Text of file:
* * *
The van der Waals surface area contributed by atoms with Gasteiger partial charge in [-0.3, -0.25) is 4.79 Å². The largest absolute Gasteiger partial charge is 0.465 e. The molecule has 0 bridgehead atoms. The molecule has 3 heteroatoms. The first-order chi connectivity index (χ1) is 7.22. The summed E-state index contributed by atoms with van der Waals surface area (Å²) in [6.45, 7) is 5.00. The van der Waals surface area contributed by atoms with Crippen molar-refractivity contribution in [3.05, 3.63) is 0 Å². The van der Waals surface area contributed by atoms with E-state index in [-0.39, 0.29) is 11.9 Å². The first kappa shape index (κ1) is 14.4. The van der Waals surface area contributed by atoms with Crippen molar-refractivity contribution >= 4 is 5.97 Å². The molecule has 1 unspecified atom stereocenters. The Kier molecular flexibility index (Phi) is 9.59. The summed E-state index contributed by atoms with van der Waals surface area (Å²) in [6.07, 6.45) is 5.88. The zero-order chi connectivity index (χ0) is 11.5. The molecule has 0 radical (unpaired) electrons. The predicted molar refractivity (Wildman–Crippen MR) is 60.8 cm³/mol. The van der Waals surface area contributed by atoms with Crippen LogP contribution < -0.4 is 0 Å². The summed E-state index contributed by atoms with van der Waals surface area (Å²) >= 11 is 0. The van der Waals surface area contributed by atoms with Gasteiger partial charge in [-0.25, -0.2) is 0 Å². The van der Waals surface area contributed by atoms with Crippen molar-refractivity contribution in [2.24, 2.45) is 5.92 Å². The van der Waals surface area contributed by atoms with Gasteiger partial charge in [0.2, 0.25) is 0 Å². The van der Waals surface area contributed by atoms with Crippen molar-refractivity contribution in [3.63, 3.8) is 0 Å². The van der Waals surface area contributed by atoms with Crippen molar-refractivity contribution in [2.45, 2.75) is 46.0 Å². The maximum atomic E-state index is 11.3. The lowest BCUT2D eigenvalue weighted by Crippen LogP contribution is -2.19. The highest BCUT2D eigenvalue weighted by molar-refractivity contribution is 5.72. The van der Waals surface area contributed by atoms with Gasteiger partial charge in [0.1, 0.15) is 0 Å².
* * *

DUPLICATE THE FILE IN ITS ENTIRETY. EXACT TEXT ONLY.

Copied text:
The van der Waals surface area contributed by atoms with Gasteiger partial charge in [-0.3, -0.25) is 4.79 Å². The largest absolute Gasteiger partial charge is 0.465 e. The molecule has 0 bridgehead atoms. The molecule has 3 heteroatoms. The first-order chi connectivity index (χ1) is 7.22. The summed E-state index contributed by atoms with van der Waals surface area (Å²) in [6.45, 7) is 5.00. The van der Waals surface area contributed by atoms with Crippen molar-refractivity contribution in [3.05, 3.63) is 0 Å². The van der Waals surface area contributed by atoms with E-state index in [-0.39, 0.29) is 11.9 Å². The first kappa shape index (κ1) is 14.4. The van der Waals surface area contributed by atoms with Crippen molar-refractivity contribution >= 4 is 5.97 Å². The molecule has 1 unspecified atom stereocenters. The Kier molecular flexibility index (Phi) is 9.59. The summed E-state index contributed by atoms with van der Waals surface area (Å²) in [6.07, 6.45) is 5.88. The zero-order chi connectivity index (χ0) is 11.5. The molecule has 0 radical (unpaired) electrons. The predicted molar refractivity (Wildman–Crippen MR) is 60.8 cm³/mol. The van der Waals surface area contributed by atoms with Crippen LogP contribution < -0.4 is 0 Å². The summed E-state index contributed by atoms with van der Waals surface area (Å²) >= 11 is 0. The van der Waals surface area contributed by atoms with Gasteiger partial charge in [-0.25, -0.2) is 0 Å². The van der Waals surface area contributed by atoms with Crippen molar-refractivity contribution in [2.24, 2.45) is 5.92 Å². The van der Waals surface area contributed by atoms with Gasteiger partial charge in [0.2, 0.25) is 0 Å². The van der Waals surface area contributed by atoms with Crippen molar-refractivity contribution in [3.63, 3.8) is 0 Å². The van der Waals surface area contributed by atoms with Crippen molar-refractivity contribution in [2.45, 2.75) is 46.0 Å². The maximum atomic E-state index is 11.3. The lowest BCUT2D eigenvalue weighted by Crippen LogP contribution is -2.19. The highest BCUT2D eigenvalue weighted by molar-refractivity contribution is 5.72. The van der Waals surface area contributed by atoms with Gasteiger partial charge in [0.1, 0.15) is 0 Å².